Well, BITS could flatline the BIT value as “-“, meaning whenever a challenge would be solved by that particular BIT, the roll has disadvantage. Or maybe a “anti-specialty” where if certain situations come up, all failures are critical failures.

Even though BITS on principle refrains from using negative numbers, a conversion of d20 to 2d6 doesn’t need to use that tenet of BITS, maybe in this one case negative modifiers can remain 🙂


Health, the lifeblood of player characters, the timer of how long a fight can possibly last.

The chart in the previous section has two numbers for BITS HP: the average of the die used in D&D (specified by class; d6, d8, d10, etc.) divided by 2, and that die average with the Body BITS value added.

That’s done because in D&D, HP is a certain die roll (d6, d8, d10, etc.) plus the Constitution modifier. For BITS, Body can be added to the average of the die for a class to achieve the same result.

Including the Body value in HP calculation can lead to HP bloat. While this may give more a feeling of heroic superiority to the player characters, it also leads to longer fights, less caution, and more flippant actions when the consequences aren’t that, well, consequential.

Depending if the Body value is added or not, and if there is any cap on HP (BITS typically likes to aim to cap at 12 HP), that changes the way combat and the use of equipment as a mechanic occur in the 2d6 conversion.


BITS divides both fictional beings and their equipment into six tiers:

    • BITS Fantasy Weapon Tiers
    • 0 – Fists, unarmed combat.
    • 1 – Knives, small swords, cudgels, sticks, brass knuckles, hatchets, throwing spears.
    • 2 – Swords, axes, clubs, maces, short bows, light crossbows.
    • 3 – 2-handed mauls and bastard swords, pikes, longbows, flails, heavy crossbows.
    • 4 – Ballistae, claymores, halberds, tree-trunks.
    • 6 – Especially heroic or magical devices, such as Excalibur or Hercules’ club.
    • BITS Armor Tiers
    • 0 – No armor, clothing, robes, a buckler used as a shield in hand.
    • 1 – Leathers, round shields.
    • 2 – Mails, full-body shields.
    • 3 – Partial plates (a mix of mail and plate), 2-handed massive shields.
    • 4 – Full plate, a rolling barricade of treated wood used as a shield.
    • 6 – Heroic suits that are probably enchanted.

Gear can play into the BITS 2d6 conversion two ways. Either A) gear does nothing to a roll and gives its value as damage or reduced by 1 to negate damage, or B) gear adds to the roll value and the difference between the roll value and the target value is the damage given to a target (in the case of armor, it increases the chances of deflecting damage).

Let’s call option A the realism option, and B the heroic option.

Realism ought apply when a character’s HP is limited, either capped or very slow growing. Some characters ought die in a hit or two from a sharp object (just like real life!).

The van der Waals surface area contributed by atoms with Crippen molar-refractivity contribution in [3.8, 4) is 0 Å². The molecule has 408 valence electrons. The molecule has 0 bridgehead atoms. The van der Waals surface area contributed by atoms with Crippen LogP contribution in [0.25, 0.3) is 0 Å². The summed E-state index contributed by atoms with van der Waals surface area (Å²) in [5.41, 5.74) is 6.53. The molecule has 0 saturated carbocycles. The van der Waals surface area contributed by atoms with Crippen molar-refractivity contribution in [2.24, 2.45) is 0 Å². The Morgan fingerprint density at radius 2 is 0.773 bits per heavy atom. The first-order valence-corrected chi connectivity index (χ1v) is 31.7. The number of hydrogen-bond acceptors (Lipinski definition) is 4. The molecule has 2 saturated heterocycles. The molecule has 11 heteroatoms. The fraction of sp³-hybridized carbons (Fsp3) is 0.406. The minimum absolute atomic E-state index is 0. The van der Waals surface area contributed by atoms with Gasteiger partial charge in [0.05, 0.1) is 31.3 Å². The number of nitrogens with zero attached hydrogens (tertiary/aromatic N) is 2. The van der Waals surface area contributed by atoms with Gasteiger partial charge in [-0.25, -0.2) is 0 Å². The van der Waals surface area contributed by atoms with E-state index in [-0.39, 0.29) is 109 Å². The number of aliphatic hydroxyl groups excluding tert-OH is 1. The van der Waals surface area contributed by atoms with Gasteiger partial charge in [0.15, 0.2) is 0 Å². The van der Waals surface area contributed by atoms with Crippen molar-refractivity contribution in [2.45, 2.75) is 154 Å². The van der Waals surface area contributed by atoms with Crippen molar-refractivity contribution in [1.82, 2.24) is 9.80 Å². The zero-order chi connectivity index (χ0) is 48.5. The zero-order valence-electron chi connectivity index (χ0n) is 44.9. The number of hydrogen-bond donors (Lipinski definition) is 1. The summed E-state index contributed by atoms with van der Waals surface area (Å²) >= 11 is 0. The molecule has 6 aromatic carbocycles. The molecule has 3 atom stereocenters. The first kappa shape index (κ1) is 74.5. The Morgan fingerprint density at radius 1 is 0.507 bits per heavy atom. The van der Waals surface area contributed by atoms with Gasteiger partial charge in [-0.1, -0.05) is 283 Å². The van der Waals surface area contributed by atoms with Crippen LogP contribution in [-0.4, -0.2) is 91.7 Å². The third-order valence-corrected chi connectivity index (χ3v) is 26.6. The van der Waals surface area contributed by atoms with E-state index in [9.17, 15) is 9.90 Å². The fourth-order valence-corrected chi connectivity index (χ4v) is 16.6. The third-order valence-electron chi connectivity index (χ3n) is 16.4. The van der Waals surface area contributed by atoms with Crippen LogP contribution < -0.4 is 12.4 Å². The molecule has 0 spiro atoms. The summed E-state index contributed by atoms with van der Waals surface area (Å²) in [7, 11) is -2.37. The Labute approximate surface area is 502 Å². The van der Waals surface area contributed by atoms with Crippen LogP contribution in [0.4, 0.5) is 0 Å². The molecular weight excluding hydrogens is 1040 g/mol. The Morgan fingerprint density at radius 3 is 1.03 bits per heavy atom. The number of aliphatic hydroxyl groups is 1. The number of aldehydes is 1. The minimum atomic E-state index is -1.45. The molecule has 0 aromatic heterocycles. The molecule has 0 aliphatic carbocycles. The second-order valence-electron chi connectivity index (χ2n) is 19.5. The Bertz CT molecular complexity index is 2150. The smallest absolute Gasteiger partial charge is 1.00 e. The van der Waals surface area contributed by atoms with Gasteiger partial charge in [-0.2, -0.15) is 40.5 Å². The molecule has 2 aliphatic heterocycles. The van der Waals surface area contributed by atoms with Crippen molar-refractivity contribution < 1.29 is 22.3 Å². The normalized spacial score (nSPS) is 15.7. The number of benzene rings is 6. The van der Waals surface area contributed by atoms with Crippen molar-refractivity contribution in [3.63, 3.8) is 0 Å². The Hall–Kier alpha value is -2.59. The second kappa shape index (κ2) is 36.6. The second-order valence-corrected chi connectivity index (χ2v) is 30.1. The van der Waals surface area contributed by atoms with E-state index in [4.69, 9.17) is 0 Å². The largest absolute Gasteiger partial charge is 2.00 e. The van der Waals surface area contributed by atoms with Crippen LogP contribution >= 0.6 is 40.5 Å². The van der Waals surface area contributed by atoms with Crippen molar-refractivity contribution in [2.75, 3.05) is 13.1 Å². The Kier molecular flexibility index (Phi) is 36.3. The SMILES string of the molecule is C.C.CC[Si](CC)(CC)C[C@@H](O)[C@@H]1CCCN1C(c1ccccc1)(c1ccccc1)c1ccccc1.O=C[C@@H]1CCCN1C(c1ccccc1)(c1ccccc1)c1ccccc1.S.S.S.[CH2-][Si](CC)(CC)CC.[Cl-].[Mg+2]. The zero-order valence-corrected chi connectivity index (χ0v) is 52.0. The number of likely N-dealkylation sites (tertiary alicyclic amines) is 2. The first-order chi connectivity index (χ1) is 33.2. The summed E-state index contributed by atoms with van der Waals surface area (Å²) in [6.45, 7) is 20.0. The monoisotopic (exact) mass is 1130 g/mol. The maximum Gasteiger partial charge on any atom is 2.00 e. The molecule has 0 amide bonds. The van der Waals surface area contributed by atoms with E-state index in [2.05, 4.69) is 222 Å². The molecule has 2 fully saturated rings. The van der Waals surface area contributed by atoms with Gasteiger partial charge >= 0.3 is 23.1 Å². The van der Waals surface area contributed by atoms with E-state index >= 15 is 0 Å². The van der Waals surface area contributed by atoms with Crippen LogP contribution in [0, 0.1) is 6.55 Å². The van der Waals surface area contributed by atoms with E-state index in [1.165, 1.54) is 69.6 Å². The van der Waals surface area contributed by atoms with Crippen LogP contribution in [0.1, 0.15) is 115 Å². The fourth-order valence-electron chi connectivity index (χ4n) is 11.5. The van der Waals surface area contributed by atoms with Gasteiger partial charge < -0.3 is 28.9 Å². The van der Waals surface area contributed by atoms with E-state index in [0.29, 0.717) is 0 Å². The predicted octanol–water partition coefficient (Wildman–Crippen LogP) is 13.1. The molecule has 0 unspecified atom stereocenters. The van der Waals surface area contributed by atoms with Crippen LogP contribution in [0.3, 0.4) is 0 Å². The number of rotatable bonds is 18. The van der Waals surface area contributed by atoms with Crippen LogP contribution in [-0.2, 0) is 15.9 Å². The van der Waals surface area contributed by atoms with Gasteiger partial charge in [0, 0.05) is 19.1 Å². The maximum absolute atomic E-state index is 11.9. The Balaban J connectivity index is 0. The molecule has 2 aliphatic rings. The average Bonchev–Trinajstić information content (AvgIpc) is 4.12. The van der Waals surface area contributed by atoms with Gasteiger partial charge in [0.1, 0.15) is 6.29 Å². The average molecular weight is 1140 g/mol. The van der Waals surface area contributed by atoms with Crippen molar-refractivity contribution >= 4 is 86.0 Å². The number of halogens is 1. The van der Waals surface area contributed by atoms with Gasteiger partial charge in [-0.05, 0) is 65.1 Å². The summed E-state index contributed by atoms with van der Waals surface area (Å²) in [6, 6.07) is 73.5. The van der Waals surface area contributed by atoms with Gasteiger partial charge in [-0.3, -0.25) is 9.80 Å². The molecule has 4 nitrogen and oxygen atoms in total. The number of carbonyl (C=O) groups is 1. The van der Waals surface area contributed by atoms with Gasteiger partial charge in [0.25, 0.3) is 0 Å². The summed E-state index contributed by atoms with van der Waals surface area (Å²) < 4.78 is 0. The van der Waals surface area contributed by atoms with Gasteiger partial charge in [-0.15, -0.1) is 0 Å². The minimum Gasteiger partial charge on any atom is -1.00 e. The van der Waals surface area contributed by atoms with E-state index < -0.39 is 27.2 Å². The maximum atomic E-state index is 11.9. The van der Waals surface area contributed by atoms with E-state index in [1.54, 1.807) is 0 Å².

Heroic damage comes into play when characters feel overpowered. They smite small threats and can weather harsher punishment because their HP grows to accommodate.

Non-Player Characters

Whichever equipment mechanic is used to match the HP mechanic, non-player characters (NPCs; beasts, town guards, etc.) have their own tiers 0 to 6.

I personally am a =huge= fan of reducing enemy complexity in simulators games like D&D. Thereby in BITS, NPCs have HP equal to their tier and do damage equal to their tier. Players have to roll at or above the tier equivalent if wanting to either act against or defend against an NPC (e.g. a tier 1 may require a 7+ roll).

No rolling extra damage, no having to calculate HP, no having to figure out what every goon is wearing and carrying!

Keeping it simple like this should remain balanced between d20 and 2d6 implementations. Since I can’t vouch completely for it, if taking a D&D NPC into 2d6 territory, determine its abilities, HP, and equipment the same way done for characters detailed above.

(It does help that there are a plethora of NPC creation and balancing tools for D&D available, each ripe for conversion to BITS!)

And that’s it! Just about all that’s needed to convert a poly-dice d20 system into a 2d6 BITS-like.

The joy of having the tools to do this means a lot of games can be converted into a concise system shared between multiple fictions and titles for faster-yet-still-hefty play.

What’s your take? Any sections of d20 and poly-dice mechanics from games like D&D missing here?

Hit me up and let me know! If you’ve any other suggestions or would like to see a test IP get converted into 2d6 and BITS (even if the IP doesn’t have a widely-recognized game with it!), I’d be happy to walk through the challenge of the conversion.

In any case, do well! Cheers ~

Published by

Jimmy Chattin

Processor of data, applier of patterns.